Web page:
Posted by: njbrown | July 9, 2012

Peach and Mascarpone – Stuffed French Toast


Peach and Mascarpone – Stuffed French Toast

I am not a breakfast person, but a couple of years ago on a Restaurant Makeover episode, David Adjey, made peach-stuffed French toast that looked really delicious. I think he also stuffed the toast with a mascarpone mixture, but that part is hazy. I’ve thought of this dish from time to time, but seeing pictures of breakfast dishes from a new blog about a couple starting a B & B in a beautiful, historic mansion in Virginia, Belle Grove Plantation Bed and Breakfast – motivated me to try making it. I was unable to find David’s recipe, but my version should be close. It is creamy, crisp, sweet- but with a slight lemon flavor in the mascarpone mixture – and has spiced peaches inside and out. It is a truly decadent dish, and wonderful in peach season.

According to Wikipedia, “In France, Belgium, New Orleans, Acadiana (I never heard that term before), Newfoundland and the Congo, French toast is called pain perdu, which means “lost bread” in French. It is called “lost bread” because it is a way to reclaim stale or “lost” bread.” The article goes on to say that in French-speaking Canada, it is known as “pain doré”, “golden bread”; and the most popular topping is maple syrup. In France, apparently, “French toast” (pain perdu) is eaten as a dessert. The French are so wise.

(Makes 4 slices)

Ingredients:

  • 6 -8 fresh peaches
  • ½ cup maple syrup
  • ¼ teaspoon ground nutmeg
  • ½ teaspoon ground cinnamon
  • ½ cup mascarpone cheese
  • 1 tablespoon confectioners’ sugar
  • 1 tablespoon milk
  • ¼ teaspoon vanilla extract
  • ½ lemon, zested
  • 3 eggs
  • ¼ cup and 2 tablespoons milk or cream
  • 1 tablespoon sugar
  • 1 teaspoon butter, or as needed
  • 1 teaspoon vegetable oil, or as needed
  • 1 Loaf of day-old brioche, challah, or white bread (like Italian), unsliced
  • ½ cup heavy cream sweetened to taste and whipped
  • ¼ cup pecan pieces

Note: I found the amount of mascarpone in each serving perfectly fine, but my husband adores mascarpone, and suggests twice the amount would be even better. If you are like George, just double the mascarpone mixture ingredients.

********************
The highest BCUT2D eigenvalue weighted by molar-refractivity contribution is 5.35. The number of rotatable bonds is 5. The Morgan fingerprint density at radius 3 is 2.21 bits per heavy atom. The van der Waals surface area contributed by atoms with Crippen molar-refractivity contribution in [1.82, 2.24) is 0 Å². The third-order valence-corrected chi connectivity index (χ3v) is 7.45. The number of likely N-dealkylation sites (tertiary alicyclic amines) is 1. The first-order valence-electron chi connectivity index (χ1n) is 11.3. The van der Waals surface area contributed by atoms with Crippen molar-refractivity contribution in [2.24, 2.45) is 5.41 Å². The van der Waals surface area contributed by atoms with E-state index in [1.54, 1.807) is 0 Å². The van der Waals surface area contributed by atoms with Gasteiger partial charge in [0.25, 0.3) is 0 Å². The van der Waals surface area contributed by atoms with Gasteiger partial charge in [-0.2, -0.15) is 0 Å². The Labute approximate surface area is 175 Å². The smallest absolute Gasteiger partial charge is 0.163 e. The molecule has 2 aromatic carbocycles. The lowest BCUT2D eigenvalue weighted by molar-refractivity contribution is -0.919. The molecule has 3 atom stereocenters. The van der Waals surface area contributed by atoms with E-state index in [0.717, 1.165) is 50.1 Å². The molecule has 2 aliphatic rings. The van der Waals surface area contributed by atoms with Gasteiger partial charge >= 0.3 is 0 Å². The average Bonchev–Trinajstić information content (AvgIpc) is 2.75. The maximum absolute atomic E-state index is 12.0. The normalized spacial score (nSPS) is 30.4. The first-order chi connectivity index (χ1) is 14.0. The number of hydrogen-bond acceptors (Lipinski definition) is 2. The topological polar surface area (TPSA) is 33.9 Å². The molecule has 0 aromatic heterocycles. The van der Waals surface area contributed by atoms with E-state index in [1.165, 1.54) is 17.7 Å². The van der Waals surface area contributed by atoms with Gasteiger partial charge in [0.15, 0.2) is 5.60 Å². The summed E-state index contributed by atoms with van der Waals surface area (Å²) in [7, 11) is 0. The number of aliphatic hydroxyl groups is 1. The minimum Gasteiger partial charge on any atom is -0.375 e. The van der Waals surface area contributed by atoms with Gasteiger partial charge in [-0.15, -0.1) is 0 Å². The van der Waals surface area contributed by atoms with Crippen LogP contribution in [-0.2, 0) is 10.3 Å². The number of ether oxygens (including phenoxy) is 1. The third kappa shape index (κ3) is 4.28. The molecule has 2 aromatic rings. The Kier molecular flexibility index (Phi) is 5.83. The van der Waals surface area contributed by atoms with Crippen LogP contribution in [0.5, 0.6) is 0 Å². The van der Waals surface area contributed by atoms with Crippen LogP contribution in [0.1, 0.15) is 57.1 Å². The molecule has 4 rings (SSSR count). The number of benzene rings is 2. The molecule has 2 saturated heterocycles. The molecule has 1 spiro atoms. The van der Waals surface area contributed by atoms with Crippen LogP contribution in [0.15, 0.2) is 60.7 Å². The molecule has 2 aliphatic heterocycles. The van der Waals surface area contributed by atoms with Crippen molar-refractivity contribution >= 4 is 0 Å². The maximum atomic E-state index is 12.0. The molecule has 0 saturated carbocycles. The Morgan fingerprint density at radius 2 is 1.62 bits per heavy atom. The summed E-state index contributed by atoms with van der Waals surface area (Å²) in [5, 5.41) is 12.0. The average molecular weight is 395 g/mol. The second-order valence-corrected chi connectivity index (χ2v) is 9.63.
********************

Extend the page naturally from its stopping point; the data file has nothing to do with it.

Directions:

  1. Preheat oven to 300 degrees.
  2. Slice peaches. Over medium heat, cook peach slices with cinnamon and nutmeg in maple syrup about 4 minutes. Set aside. Reheat just before topping finished toast.
  3. Mix together mascarpone, 1 Tbl milk, 1 Tbl confectioners’ sugar and lemon zest. (I just mixed these with a spatula.)
  4. I find it easier to cut the pockets while the slices are still attached to the loaf. To do this, using a serrated knife, cut both heels off the loaf. Move the knife over ½ inch from one end, and cut down from the top to about ¼ inch from the bottom. Move the knife over another ½ inch and cut all the way from top to bottom. This makes one slice with pocket. Repeat until you have four slices with pockets.
  5. Spread approximately 2 tablespoons of the mascarpone mixture on one side of each pocket. Put 3 to 4 peach slices in each pocket on top of the mascarpone. Reserve remaining peach mixture to top finished French toast.
  6. In a shallow dish, whisk together the eggs, milk, vanilla, and 1 Tbl sugar.
  7. Heat up a large non-stick skillet over medium-heat.
  8. Place two or three slices of bread in the batter and let soak for 5 seconds. Flip over and soak again for 5 seconds. Remove the bread from the batter and place on a plate. Let the bread stand for 1 minute so the batter can soak in. Add a tablespoon of butter and a tablespoon of vegetable oil to the pan. Bring pan to medium heat.
  9. Place the soaked bread into the hot pan. If all pieces cannot be fried at once, place one group in pan and then start soaking the next pieces as described above.
  10. Cook each side until a light golden brown. Place on a cookie sheet or wire rack. When all the pieces have been fried, place the cookie sheet in the oven and bake for 10 minutes.
  11. Remove from oven and top each serving with the sliced peach/syrup mixture, whipped cream and pecan pieces. Each piece of toast may be served whole, or cut in two. Again, using a serrated knife makes cutting easier.
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Responses

  1. This is my cup of tea! I would love this for dessert. The lemon in the marscapone must be refreshing. Love your blog Nancy, always something wonderful!

    • You are so sweet, Jane! Where exactly do you live? My father was raised in Bridgeville, and my mother grew up in Carnegie. Because my father was in the Navy, we only had occasional visits, but I was born in Pittsburgh, so have a strong tie.

      Best wishes,

      Nancy

      • I live in Sharpsburg, near the Highland Park Zoo. I am about 30 minutes away from Carnegie. What a small world!

      • Very small!

        Nancy


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